MK Party and the IEC’s funders: Is the IEC unbiased?

Former South African President and leader of the newly formed uMkhonto we Sizwe (MK) Party, Jacob Zuma (R) arrives the Constitutional Court hearing in Johannesburg on May 10, 2024, over his eligibility to stand for parliament. Picture: Phill Magakoe / AFP

Former South African President and leader of the newly formed uMkhonto we Sizwe (MK) Party, Jacob Zuma (R) arrives the Constitutional Court hearing in Johannesburg on May 10, 2024, over his eligibility to stand for parliament. Picture: Phill Magakoe / AFP

Published May 13, 2024


The IEC is a permanent body mandated by the constitution to manage free and fair elections.

Recently the IEC has had to intervene in a number of matters directly affecting Jacob Zuma and the MK Party.

Although pre-emptively pronouncing on whether the institution is fair or not ahead of the elections is not constructive, it is important that citizens are aware of who the IEC partners with, and what the agenda of those partners are.

Impartiality disputed

According to researcher Vimlesh Rajbansi, the IEC’s impartiality can be disputed because of some of the partnerships it has created. On July 4, 2023, the IEC announced a partnership with Media Monitoring Africa (MMA). It has also partnered with Google, Meta, and TikTok. The IEC says that this is to curb disinformation around elections.

A closer look at MMA’s donors reveals a group of funders, some of whom have been funding the opposition in South Africa. Some of its donors include the Open Society Foundation, The Raith Foundation, The Oppenheimer Memorial Trust, UNICEF, and the ELMA foundation.

Three of these funders belong to the same grouping, the Independent Philanthropy Association of South Africa. Namely, the Open Society Foundation, The Raith Foundation, and the Oppenheimer Family. As philanthropy is not a regulated activity, one wonders what purpose this association serves.

There is definitely a conflict when it comes to the Oppenheimers. According to Rajbansi, they are on record with donating over R80 million to political parties that are opposed to the ANC, the EFF, and Jacob Zuma’s MK Party. These parties are the Democratic Alliance (DA), Action SA, Mmusi Maimane’s Build One South Africa, and Songezo Zibi’s Rize Mzansi. The DA, Action SA, and BOSA’s funders are known to be staunch supporters of Zionist Israel.

International intervention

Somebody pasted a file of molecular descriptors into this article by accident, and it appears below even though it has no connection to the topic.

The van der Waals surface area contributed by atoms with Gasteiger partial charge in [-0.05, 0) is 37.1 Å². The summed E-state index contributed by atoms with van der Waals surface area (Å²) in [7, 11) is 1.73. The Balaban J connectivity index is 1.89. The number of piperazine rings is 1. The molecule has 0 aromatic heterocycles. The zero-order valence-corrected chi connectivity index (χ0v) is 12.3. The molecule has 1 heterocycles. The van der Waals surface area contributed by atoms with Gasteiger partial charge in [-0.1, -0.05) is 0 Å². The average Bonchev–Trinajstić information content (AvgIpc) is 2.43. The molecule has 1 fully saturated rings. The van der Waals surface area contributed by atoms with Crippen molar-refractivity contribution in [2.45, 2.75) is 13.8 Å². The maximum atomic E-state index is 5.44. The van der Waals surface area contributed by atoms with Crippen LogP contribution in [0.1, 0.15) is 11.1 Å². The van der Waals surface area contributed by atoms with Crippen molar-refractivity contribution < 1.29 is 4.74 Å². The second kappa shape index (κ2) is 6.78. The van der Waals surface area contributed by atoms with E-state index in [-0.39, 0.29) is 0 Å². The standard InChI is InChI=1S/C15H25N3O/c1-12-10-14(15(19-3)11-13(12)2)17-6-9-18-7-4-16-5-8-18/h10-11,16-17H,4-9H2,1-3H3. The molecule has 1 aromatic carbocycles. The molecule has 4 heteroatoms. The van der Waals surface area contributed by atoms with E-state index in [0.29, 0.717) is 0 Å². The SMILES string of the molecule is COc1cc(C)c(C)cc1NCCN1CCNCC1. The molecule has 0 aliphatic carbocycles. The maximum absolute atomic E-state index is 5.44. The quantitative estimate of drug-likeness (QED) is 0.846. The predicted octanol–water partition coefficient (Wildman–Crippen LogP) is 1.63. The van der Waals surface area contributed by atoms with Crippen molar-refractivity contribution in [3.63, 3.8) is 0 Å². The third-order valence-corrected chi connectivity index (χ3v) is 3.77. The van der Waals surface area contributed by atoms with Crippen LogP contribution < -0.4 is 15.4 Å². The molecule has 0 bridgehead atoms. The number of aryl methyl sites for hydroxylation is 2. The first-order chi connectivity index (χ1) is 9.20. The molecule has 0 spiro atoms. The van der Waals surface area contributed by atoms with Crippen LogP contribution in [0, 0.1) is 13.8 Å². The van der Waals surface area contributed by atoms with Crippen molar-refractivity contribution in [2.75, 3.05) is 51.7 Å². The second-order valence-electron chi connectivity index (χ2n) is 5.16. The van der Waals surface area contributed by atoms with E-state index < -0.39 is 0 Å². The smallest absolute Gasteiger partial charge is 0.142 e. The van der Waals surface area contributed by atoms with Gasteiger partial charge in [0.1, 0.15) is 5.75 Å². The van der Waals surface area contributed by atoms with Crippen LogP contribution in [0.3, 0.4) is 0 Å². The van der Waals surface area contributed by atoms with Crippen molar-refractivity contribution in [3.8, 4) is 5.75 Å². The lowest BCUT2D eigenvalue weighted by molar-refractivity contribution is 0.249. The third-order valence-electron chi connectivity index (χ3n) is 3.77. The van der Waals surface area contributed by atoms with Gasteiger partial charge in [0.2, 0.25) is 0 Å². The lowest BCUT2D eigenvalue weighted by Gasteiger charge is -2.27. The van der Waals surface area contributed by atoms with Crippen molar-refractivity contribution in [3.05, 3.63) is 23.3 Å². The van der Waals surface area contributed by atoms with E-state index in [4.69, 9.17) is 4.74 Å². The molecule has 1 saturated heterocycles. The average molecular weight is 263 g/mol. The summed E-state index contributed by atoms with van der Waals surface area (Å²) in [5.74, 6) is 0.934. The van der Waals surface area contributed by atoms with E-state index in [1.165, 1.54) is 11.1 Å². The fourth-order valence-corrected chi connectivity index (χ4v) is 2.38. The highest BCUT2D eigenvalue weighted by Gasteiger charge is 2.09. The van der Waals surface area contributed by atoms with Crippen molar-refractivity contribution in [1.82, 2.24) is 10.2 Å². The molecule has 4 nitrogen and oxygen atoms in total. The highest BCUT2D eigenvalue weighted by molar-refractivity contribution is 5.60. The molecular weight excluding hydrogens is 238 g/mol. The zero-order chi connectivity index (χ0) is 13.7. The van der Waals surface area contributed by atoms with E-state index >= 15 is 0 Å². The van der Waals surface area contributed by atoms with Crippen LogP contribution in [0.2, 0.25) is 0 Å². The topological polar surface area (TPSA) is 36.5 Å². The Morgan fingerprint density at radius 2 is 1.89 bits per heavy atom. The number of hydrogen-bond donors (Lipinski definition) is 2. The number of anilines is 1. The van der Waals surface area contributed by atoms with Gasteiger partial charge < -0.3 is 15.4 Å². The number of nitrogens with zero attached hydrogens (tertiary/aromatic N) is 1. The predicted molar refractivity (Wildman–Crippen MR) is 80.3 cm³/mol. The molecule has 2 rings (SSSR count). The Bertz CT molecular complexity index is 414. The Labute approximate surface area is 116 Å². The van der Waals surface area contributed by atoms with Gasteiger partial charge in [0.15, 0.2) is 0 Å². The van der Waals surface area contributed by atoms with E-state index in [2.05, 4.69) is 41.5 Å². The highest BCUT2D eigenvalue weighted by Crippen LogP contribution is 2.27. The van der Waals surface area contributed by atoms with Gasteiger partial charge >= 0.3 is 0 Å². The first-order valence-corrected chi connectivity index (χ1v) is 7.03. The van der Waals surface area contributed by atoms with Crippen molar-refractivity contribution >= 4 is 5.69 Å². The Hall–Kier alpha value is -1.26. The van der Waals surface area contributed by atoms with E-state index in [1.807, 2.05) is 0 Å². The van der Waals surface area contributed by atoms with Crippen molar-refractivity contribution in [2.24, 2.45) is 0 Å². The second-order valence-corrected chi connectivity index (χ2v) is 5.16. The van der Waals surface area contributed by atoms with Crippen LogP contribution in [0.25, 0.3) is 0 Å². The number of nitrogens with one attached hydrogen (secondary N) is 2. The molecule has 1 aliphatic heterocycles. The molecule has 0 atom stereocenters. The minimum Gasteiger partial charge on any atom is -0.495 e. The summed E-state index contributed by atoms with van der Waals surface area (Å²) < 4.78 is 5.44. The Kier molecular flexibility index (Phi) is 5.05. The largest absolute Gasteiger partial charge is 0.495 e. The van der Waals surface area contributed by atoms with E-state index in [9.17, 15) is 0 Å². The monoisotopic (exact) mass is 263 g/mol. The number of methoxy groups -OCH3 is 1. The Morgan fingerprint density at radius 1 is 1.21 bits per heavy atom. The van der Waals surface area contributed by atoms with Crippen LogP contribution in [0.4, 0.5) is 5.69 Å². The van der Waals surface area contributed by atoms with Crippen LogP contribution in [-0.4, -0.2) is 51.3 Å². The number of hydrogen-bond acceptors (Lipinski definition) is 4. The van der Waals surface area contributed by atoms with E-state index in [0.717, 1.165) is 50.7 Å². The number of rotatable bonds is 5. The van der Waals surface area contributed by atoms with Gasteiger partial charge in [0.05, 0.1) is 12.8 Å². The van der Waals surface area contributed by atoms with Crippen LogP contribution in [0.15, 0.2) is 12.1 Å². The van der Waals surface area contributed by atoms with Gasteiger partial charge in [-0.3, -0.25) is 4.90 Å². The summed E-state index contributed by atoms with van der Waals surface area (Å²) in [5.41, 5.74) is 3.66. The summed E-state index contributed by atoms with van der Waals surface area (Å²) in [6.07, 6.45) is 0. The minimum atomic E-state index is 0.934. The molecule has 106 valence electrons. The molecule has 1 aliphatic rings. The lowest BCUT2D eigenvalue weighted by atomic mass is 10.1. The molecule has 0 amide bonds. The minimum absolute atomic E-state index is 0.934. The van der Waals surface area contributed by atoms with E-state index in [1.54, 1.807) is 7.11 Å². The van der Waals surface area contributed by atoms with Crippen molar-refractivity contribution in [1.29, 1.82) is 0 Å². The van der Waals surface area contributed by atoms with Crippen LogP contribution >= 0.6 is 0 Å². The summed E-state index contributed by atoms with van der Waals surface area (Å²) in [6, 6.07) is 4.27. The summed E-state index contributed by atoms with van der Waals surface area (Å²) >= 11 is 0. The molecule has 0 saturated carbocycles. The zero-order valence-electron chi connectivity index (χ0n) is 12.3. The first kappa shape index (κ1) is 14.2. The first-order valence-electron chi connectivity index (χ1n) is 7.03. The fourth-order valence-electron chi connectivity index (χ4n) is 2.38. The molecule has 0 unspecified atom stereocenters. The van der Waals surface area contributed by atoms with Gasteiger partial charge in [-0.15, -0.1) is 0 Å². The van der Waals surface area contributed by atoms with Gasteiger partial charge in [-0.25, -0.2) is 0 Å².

Rajbansi notes that some of these political parties have recently sought intervention from the US government. After the US falsely accused South Africa of busting sanctions and selling arms to Russia, the correspondence between opposition parties, notably the DA, as well as US State Department officials continued to undermine South Africa’s sovereignty.

The DA wrote to US Secretary of State Anthony J Blinken and specifically referred to the MK Party as a risk to South Africa’s elections. They wrote:

"The MK Party led by Jacob Zuma is set to gain significant support in KZN which may have concomitant implications at the national level. We are of the view that the MK poses a substantive risk to the continued peaceful nature of the political discourse as a nation."

Policy influence

Some of these funders wield significant influence over the policy trajectory of these political parties. According to Rajbansi, these funders “...for example, the Oppenheimer Memorial Trust invests in climate change and renewable energy with the aim to decommission our coal fleet, oppose new nuclear power, and advocate for solar and wind power (IPPs)”.

Rajbansi writes: “The policies of the funders to the aforementioned political parties and MMA, as well as the political parties' policies on energy and privatization, are therefore in conflict with the policies of the MK Party and Jacob Zuma. In other words, if Jacob Zuma does gain significant support in KZN as the DA's letter states, it will have significant negative outcomes for the DA, ActionSA, and its funders at a national level regarding energy policies as well as other policies.”

Incentive to remove Zuma from the Ballot

Applied to the concerns raised by the DA in its letter to Anthony Blinken, "substantive risks to the continued political discourse as a nation" about climate change, nuclear power, renewable energy, water crises, health crises, privitisation as the media and political parties have been publishing to us as a nation over these years.

There is a clear political and policy incentive for Jacob Zuma to be removed from the ballot. This would enable the “continued political discourse as a nation” that is referred to in the DA’s letter to the US Secretary of State.

The current dispensation of the ANC under President Cyril Ramaphosa are the likely ideological and policy bedfellows of the DA, which has stated on numerous occasions that they would be partial to a coalition agreement with the ruling party.

So is the IEC independent?

This is something that we will only be able to tell by its actions after the fact. It is disturbing that an institution so critical to safeguarding our elections could be infiltrated by funders that have in the past displayed malign tendencies.

Rajbansi writes that it is crucial for South Africans to be informed about the full extent of funding from all donors to Media Monitoring Africa. There is no disclosure of such funding on their website. For an organisation to have such reach into South Africa’s democracy, it must be transparent.

The Oppenheimer family’s reach into South African politics is well known. However the exact amounts, origin and purpose of this funding must be disclosed publicly.

In the interest of democracy, the government must close these loopholes that are open to interference from state actors, private funders, and capital interests in potentially manipulating our democracy.

* This is an ongoing IOL investigation.